Pheochromocytoma and Paraganglioma: Symptoms and Signs

Approved by the Cancer.Net Editorial Board, 09/2021

ON THIS PAGE: You will find out more about changes and other things that can signal a problem that may need medical care. Use the menu to see other pages.

People with a pheochromocytoma or paraganglioma may experience the following symptoms or signs. Symptoms are changes that you can feel in your body. Signs are changes in something measured, like by taking your blood pressure or doing a lab test. Together, symptoms and signs can help describe a medical problem.

These symptoms and signs occur when the tumor releases too many catecholamines in the bloodstream (see Introduction). Some people may experience symptoms several times a day, while others may experience them weekly or every few months. Episodes can last minutes, several hours, or several days. Sometimes, people with these tumors do not have any of the symptoms or signs described below. Or, the cause of a symptom or sign may be a medical condition that is not a neuroendocrine tumor.

The most common symptom of a catecholamine-producing pheochromocytoma or paraganglioma is episodes of high blood pressure or persistent high blood pressure that can be hard to control. However, most people who have high blood pressure do not have these tumors. High blood pressure, along with headaches, rapid heart rate, and heavy sweating, strongly suggest a pheochromocytoma or paraganglioma.

Other possible symptoms include:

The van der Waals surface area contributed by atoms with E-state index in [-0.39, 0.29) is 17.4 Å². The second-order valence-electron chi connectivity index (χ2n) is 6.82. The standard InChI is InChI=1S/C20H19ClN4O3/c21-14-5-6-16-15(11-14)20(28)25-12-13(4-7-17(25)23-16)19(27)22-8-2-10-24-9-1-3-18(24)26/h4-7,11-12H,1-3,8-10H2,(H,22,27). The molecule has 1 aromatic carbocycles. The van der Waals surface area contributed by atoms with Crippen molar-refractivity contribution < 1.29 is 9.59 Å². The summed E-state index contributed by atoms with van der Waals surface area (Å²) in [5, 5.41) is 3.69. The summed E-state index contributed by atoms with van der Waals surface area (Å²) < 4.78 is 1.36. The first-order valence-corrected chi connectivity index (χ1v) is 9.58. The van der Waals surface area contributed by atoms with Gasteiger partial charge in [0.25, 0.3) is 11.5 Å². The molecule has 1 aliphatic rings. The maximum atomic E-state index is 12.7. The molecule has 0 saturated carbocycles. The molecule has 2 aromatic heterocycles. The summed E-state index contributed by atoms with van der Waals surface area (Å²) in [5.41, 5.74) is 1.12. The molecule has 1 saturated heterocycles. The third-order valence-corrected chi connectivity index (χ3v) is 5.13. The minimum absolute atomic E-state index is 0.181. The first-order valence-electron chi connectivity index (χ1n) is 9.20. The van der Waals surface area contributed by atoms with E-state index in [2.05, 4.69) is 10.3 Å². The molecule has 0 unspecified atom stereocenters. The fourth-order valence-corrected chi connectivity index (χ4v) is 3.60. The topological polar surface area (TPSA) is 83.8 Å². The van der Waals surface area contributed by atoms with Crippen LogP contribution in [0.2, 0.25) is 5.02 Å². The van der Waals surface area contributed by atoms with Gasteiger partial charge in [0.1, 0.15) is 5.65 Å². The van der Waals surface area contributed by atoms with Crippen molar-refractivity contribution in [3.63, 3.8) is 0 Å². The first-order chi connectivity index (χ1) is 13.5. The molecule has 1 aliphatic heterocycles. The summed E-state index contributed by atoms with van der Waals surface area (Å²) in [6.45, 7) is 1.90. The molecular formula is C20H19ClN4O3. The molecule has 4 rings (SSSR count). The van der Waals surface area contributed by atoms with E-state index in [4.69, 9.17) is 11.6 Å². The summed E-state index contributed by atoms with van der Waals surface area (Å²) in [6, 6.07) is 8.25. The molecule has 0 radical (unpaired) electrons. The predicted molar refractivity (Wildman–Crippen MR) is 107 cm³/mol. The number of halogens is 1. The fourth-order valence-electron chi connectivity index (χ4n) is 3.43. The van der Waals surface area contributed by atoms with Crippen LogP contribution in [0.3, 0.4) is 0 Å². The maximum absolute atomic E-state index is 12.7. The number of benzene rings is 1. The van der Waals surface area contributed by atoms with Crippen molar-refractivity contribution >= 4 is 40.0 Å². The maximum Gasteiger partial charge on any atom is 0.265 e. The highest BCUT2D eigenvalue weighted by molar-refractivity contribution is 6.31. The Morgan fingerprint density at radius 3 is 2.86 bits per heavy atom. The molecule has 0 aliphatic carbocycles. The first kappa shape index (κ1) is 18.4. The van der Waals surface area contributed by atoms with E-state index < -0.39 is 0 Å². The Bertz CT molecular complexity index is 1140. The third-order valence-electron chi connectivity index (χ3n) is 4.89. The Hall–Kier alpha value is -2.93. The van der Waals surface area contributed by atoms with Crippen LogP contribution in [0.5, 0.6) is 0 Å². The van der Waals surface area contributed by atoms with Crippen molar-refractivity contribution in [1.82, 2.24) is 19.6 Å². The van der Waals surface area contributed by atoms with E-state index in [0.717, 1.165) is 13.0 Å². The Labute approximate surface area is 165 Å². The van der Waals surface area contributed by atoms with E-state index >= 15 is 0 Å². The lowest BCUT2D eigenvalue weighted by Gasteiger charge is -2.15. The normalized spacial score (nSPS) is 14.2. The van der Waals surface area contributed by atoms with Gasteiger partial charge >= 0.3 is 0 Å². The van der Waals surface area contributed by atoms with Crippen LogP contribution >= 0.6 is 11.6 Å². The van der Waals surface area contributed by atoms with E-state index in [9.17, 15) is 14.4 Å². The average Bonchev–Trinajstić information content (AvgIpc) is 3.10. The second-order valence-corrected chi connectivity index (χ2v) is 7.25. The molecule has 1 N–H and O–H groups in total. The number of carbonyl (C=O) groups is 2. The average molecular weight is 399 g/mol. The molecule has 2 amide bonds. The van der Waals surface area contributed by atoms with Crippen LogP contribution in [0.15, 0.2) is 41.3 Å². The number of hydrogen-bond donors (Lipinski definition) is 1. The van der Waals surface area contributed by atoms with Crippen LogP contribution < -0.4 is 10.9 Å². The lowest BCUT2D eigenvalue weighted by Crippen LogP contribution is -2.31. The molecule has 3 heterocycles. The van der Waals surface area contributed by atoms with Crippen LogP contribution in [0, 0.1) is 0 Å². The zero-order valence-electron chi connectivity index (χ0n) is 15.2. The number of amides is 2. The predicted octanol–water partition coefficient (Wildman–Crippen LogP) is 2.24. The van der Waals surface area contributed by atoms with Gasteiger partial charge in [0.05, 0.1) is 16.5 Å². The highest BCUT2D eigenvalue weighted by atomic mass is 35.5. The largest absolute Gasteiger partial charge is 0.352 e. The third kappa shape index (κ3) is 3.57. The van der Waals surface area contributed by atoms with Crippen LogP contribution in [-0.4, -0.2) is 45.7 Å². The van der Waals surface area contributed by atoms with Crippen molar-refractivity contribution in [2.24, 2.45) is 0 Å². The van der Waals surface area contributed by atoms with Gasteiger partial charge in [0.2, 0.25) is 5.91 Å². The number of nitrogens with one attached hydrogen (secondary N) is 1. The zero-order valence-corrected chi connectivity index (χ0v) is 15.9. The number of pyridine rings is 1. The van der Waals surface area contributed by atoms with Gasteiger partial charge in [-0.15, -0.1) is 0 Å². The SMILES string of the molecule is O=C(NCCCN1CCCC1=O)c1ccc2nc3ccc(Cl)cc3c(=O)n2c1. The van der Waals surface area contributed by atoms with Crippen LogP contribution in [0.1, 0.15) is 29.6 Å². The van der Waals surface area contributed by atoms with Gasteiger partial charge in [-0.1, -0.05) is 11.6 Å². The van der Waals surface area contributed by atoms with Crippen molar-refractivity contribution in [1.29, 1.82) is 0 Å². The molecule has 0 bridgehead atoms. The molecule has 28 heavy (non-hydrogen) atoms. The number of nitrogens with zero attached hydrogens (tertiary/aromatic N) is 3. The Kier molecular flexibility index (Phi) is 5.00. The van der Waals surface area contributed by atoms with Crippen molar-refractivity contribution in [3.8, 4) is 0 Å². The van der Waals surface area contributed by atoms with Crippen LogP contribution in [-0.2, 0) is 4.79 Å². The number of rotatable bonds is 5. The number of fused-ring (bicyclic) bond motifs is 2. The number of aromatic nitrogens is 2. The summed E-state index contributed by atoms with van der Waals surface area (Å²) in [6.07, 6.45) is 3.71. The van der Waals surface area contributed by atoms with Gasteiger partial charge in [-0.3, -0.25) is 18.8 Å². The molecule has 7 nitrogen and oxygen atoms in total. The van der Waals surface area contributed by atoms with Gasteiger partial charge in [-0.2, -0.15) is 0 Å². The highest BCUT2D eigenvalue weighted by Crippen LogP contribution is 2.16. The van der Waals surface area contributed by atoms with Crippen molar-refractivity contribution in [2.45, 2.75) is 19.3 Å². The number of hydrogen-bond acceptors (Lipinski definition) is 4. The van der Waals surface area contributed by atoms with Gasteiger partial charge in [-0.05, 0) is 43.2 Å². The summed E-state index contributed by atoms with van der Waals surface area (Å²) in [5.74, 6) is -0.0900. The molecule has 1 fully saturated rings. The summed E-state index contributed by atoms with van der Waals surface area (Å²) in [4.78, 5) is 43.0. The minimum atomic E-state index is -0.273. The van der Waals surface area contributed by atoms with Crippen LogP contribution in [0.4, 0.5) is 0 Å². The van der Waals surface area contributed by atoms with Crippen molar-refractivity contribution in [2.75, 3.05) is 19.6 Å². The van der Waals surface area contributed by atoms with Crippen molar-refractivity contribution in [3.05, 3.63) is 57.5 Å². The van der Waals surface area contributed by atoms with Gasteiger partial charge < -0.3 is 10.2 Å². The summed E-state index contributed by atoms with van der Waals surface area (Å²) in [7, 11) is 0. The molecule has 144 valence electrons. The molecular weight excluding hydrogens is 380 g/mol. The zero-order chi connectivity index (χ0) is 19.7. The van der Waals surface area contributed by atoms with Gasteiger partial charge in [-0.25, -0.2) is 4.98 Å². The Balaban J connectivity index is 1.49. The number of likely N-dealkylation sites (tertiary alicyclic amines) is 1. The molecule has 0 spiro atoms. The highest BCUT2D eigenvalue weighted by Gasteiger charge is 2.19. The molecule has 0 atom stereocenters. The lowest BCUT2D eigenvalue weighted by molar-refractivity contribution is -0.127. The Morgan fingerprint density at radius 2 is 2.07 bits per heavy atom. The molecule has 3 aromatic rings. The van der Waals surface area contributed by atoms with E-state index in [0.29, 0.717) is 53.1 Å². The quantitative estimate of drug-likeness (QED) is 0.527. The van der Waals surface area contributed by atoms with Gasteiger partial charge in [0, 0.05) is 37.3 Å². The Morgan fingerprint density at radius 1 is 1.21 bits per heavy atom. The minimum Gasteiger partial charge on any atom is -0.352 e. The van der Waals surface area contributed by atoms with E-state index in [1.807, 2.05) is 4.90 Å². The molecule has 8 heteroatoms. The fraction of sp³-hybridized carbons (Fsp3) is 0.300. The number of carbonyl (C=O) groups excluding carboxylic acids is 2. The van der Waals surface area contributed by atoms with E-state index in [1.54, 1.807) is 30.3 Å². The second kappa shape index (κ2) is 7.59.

• Anxiety attacks

  • Fever

  • Irregular heartbeat

  • Extreme paleness in the face

  • Shortness of breath

  • Tremors or shakiness

  • Nausea

  • Vomiting

  • Clammy skin

  • Constipation

  • Tingling fingers

  • Vision disturbances

  • Chest or stomach pain

  • Weight loss

  • High blood sugar levels

Symptom triggers

Episodes of symptoms caused by a pheochromocytoma or paraganglioma can occur at any time. They can also be triggered by:

  • Physical activity

  • Physical injury and pain

  • Stress or anxiety

  • Drinking coffee

  • Medical procedures, such as anesthesia or surgery

  • Eating foods high in tyramine, such as red wine, dried meats, chocolate, and cheese

  • Urination, in people with a paraganglioma in the bladder

  • Childbirth

If you are concerned about any changes you experience, please talk with your doctor. Your doctor will ask how long and how often you have been experiencing the symptom(s), in addition to other questions. This is to help figure out the cause of the problem, called a diagnosis.

If a pheochromocytoma or paraganglioma is diagnosed, relieving symptoms remains an important part of your medical care and treatment. Managing symptoms may also be called palliative care or supportive care. It is often started soon after diagnosis and continued throughout treatment. Be sure to talk with your health care team about the symptoms you experience, including any new symptoms or a change in symptoms.

The next section in this guide is Diagnosis. It explains what tests may be needed to learn more about the cause of the symptoms. Use the menu to choose a different section to read in this guide.